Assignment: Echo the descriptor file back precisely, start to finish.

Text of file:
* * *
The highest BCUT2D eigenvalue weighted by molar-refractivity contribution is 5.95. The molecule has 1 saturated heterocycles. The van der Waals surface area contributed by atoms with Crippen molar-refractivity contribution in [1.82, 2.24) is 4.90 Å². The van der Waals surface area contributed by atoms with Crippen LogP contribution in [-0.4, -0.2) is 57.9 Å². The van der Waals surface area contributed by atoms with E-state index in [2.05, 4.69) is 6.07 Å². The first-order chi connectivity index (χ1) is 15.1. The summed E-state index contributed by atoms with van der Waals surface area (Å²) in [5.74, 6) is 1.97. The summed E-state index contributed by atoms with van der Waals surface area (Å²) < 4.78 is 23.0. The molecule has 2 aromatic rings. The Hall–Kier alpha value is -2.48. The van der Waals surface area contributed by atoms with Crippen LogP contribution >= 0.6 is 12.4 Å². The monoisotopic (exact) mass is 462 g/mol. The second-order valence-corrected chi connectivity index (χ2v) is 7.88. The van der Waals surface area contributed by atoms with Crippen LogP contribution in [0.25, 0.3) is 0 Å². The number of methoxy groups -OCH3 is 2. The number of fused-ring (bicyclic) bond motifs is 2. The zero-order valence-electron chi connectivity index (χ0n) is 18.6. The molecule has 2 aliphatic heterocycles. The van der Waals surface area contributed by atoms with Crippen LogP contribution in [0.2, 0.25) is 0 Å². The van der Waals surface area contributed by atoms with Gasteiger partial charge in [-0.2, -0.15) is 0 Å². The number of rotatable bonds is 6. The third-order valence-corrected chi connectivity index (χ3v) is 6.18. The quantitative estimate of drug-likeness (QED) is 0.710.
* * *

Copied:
The highest BCUT2D eigenvalue weighted by molar-refractivity contribution is 5.95. The molecule has 1 saturated heterocycles. The van der Waals surface area contributed by atoms with Crippen molar-refractivity contribution in [1.82, 2.24) is 4.90 Å². The van der Waals surface area contributed by atoms with Crippen LogP contribution in [-0.4, -0.2) is 57.9 Å². The van der Waals surface area contributed by atoms with E-state index in [2.05, 4.69) is 6.07 Å². The first-order chi connectivity index (χ1) is 15.1. The summed E-state index contributed by atoms with van der Waals surface area (Å²) in [5.74, 6) is 1.97. The summed E-state index contributed by atoms with van der Waals surface area (Å²) < 4.78 is 23.0. The molecule has 2 aromatic rings. The Hall–Kier alpha value is -2.48. The van der Waals surface area contributed by atoms with Crippen LogP contribution >= 0.6 is 12.4 Å². The monoisotopic (exact) mass is 462 g/mol. The second-order valence-corrected chi connectivity index (χ2v) is 7.88. The van der Waals surface area contributed by atoms with Crippen LogP contribution in [0.25, 0.3) is 0 Å². The number of methoxy groups -OCH3 is 2. The number of fused-ring (bicyclic) bond motifs is 2. The zero-order valence-electron chi connectivity index (χ0n) is 18.6. The molecule has 2 aliphatic heterocycles. The van der Waals surface area contributed by atoms with Crippen LogP contribution in [0.2, 0.25) is 0 Å². The van der Waals surface area contributed by atoms with Gasteiger partial charge in [-0.2, -0.15) is 0 Å². The number of rotatable bonds is 6. The third-order valence-corrected chi connectivity index (χ3v) is 6.18. The quantitative estimate of drug-likeness (QED) is 0.710.